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Roth vs. Traditional: Crunching the Numbers

Let’s say you can afford X dollars per paycheck to go into your retirement plan. That is to say, you can afford to take home X dollars less per paycheck. This is a big distinction. It means that you can afford to contribute X dollars per pay to a Roth account — or significantly more (X divided by one minus your marginal tax bracket) to a traditional account.

Now let’s run through some simple numbers so that it makes sense. If you have a combined federal and state marginal tax bracket of 25 percent and can afford to invest a net of $150 per pay, you can contribute either $150 to a Roth account or $200 to a traditional account. Either one will reduce your net pay by the same $150, but with the traditional account, you have more invested.

Now let’s carry this analysis out to retirement. For simplicity’s sake, we will use the combined 25-percent federal and state marginal tax rate. Let’s say you made regular Roth contributions, and they grew to $450,000 by the time you retired. Making the larger pre-tax contributions into the same investments would net you $600,000. This is because you contributed more using the up-front tax break.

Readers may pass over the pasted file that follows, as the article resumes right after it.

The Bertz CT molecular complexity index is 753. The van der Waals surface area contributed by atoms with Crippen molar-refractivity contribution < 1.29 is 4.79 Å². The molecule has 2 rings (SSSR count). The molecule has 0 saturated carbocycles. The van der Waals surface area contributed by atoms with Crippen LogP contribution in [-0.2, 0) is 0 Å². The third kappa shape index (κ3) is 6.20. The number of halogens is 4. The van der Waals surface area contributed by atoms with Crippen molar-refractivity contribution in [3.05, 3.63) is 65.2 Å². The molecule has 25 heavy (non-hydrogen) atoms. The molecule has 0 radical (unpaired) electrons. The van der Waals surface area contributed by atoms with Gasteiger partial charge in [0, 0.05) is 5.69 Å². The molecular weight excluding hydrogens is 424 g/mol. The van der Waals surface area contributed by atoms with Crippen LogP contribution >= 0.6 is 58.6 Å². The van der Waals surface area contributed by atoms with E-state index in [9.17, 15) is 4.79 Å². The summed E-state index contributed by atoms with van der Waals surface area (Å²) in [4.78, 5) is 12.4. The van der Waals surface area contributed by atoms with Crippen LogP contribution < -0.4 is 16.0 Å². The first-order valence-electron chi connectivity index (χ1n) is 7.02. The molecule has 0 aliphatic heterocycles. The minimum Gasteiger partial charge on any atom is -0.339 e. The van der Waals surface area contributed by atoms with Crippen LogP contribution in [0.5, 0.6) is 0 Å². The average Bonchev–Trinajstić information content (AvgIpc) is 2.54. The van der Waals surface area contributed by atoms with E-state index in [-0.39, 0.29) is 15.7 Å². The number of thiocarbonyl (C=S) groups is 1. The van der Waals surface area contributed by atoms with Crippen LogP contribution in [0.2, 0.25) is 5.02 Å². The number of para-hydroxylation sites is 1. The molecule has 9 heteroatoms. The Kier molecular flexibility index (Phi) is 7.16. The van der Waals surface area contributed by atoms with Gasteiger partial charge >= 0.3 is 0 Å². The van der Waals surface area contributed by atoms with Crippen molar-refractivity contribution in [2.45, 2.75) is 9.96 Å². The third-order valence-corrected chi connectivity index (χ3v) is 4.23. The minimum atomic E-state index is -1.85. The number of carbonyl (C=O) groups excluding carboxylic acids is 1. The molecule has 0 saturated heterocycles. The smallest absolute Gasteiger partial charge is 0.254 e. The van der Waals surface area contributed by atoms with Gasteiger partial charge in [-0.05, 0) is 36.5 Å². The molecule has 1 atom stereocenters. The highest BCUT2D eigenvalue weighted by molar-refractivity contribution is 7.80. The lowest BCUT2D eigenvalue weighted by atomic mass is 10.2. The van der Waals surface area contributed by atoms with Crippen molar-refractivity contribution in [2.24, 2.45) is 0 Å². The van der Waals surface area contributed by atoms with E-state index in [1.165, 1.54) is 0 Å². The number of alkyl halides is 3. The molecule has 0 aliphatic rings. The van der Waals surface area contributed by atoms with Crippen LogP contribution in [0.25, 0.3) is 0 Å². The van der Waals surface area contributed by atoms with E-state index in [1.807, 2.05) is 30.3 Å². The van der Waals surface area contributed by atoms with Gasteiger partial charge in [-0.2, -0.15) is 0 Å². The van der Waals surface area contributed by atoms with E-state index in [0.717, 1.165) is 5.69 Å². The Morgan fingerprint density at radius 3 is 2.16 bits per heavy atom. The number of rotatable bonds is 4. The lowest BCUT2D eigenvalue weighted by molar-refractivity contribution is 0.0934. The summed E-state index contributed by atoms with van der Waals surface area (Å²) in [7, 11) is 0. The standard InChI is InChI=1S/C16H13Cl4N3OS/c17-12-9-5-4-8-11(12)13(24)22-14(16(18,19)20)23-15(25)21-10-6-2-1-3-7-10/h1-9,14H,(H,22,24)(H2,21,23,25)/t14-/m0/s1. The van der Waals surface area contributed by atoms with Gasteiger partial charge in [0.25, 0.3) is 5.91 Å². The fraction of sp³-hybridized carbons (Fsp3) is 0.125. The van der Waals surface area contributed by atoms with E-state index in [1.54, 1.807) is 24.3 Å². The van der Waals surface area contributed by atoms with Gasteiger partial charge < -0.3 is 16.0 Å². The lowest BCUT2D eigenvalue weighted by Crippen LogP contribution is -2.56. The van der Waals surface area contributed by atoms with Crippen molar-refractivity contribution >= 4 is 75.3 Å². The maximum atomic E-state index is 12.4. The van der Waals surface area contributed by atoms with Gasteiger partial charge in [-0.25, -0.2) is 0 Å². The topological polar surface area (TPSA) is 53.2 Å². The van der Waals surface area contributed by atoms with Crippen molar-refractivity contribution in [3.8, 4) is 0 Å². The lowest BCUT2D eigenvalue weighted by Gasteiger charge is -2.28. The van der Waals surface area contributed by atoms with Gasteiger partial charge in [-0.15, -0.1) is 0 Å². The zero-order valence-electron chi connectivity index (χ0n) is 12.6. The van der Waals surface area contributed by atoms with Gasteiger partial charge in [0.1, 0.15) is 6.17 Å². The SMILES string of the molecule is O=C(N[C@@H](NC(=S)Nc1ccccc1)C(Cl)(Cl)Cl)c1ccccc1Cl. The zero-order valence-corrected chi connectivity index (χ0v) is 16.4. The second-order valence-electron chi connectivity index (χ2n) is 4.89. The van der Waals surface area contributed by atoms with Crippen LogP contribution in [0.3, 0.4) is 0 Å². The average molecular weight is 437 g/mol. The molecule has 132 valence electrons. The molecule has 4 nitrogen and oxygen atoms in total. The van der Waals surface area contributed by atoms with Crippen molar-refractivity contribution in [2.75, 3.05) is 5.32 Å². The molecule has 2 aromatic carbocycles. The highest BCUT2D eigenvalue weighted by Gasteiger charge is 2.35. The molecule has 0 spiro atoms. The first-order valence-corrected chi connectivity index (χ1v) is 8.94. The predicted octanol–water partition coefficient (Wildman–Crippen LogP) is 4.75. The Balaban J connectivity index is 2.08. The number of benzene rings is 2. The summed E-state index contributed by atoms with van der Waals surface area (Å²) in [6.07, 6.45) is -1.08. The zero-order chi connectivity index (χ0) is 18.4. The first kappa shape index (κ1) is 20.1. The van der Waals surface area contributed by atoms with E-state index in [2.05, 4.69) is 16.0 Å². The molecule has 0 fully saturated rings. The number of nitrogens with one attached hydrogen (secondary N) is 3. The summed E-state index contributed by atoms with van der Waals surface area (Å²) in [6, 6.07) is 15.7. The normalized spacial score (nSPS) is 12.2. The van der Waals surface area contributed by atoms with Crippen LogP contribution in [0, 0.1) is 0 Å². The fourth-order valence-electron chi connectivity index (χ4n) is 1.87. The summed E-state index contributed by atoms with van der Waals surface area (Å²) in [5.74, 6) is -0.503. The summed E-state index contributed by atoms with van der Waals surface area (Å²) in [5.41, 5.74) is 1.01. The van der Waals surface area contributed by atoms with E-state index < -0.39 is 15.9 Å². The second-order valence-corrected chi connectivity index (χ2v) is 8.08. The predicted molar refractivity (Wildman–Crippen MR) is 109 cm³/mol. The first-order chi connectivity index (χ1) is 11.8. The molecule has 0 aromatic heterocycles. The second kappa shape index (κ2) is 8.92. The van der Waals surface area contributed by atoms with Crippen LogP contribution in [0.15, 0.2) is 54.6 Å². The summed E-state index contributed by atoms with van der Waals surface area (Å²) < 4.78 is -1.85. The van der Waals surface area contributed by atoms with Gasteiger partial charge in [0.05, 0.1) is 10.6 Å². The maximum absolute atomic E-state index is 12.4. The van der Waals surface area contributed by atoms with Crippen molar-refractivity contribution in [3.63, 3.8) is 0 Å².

If you withdraw your savings at a tax rate of 25 percent in retirement, you have exactly the same amount to spend as your friend with the Roth. If tax rates are the same and you make the bigger contribution to take advantage of the tax savings, you are theoretically in an equal position. Kinda.

The reality is that you are far better off with the traditional because now you don’t pay tax on all of your withdrawals at the marginal rate. If rates don’t change, you will pay a lot less in taxes than the 25 percent in the example. You really have a lot more money to spend with the traditional.

Using the numbers from above, you essentially have this choice: Would you rather have $450,000 tax-free in retirement or $600,000 in taxable “income”? I know that I will take the bigger pile of money. This way, I have no doubt that I will end up with far more than $450,000 to spend in retirement.

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Final Thoughts

The bottom line is that you should make Roth contributions when a traditional retirement account offers no tax advantage. Also make Roth contributions if you can when you have maxed-out your deductible contributions.

But to say should I put $150 into a Roth account or a traditional one isn’t the right question. Rather, the question is whether you should put X into a Roth or a bigger amount, grossed up for your present tax savings. And I believe the answer to that question is very clear.

Where conventional wisdom and the plan salespeople are getting it wrong is that the up-front retirement contributions are not equal. If you make the up-front equal by making a bigger contribution to a traditional plan, it is clear the traditional plan wins. If you have $150 to contribute to a Roth or a traditional retirement account, $200 to the traditional will win every time!